by Adar Ben-Eliyahu
A path model depicts the causal relations between characteristics of interest (variables). In general, path models are read from left to right, with the variables on the left (independent variables) predicting the outcome variable on the right. There are specific rules for drawing path models. For example, arrows can be single head or bidirectional, but two single-headed arrows cannot be used to describe bidirectional relations. Straight arrows signify causal relations while curved bidirectional arrows depict correlations.
Path models are used to describe quantitative analyses such as regressions or more complex structural equation models. In both cases, the beta or standardized coefficient is typically presented.
Regressions are path models with one outcome or dependent variable. There is no limit to the amount of independent or predictor variables.
For example, Mahoney and Vest (2012) analyzed their data using regressions. In each regression, they tested whether organized activity participation predicted early adulthood adjustment as illustrated in the figure below.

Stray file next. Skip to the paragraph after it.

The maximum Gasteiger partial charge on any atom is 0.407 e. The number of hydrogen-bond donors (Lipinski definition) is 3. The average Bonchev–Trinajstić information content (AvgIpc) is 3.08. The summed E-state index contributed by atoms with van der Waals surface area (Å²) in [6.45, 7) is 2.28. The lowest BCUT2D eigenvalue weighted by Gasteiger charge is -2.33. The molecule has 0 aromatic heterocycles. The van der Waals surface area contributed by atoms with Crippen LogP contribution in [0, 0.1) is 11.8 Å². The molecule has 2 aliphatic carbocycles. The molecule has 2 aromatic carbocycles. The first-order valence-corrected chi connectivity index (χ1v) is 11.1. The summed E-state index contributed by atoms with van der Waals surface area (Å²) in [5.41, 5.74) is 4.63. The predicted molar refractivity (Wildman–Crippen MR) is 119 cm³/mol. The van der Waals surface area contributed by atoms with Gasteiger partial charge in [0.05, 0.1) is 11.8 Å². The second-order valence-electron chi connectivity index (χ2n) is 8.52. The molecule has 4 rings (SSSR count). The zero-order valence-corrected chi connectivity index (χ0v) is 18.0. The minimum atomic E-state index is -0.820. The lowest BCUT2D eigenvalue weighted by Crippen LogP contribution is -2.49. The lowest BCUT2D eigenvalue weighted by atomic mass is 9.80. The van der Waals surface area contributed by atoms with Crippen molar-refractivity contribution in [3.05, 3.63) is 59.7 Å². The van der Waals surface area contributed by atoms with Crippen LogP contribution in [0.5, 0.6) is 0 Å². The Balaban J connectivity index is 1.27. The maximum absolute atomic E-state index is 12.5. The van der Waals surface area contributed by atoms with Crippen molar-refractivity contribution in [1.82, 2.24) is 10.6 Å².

A more complex regression analysis includes multiple predictors or independent variables. For example, Larose (2013) used 16 mentor and mentee characteristics and experiences to predict mentor group belongingness.The path model for their statistical analysis looks quite complex. Because of this complexity and the ease of presenting findings in a table, most regression analyses are presented in tables, as Larose (2013 ) does in Table 3 (p. 164) in his paper.
Regression analyses can be easily run using statistical packages such as SPSS, SAS.
Structural Equation Modeling (SEM)
SEM can have a number of predictor and outcome variables. It can also include mediating and moderating variables in the same model. In the article by Chan, Rhodes, Howard, Schwartz, Lowe, & Herrera, (2013), such a complex model was tested, including mediating variables. The complex analyses were easily illustrated with a path model indicating the beta or statistical relation between the variables, which otherwise might be even more difficult to understand in a table.
Structural Equation Modeling is run using statistical packages such as MPlus or Amos.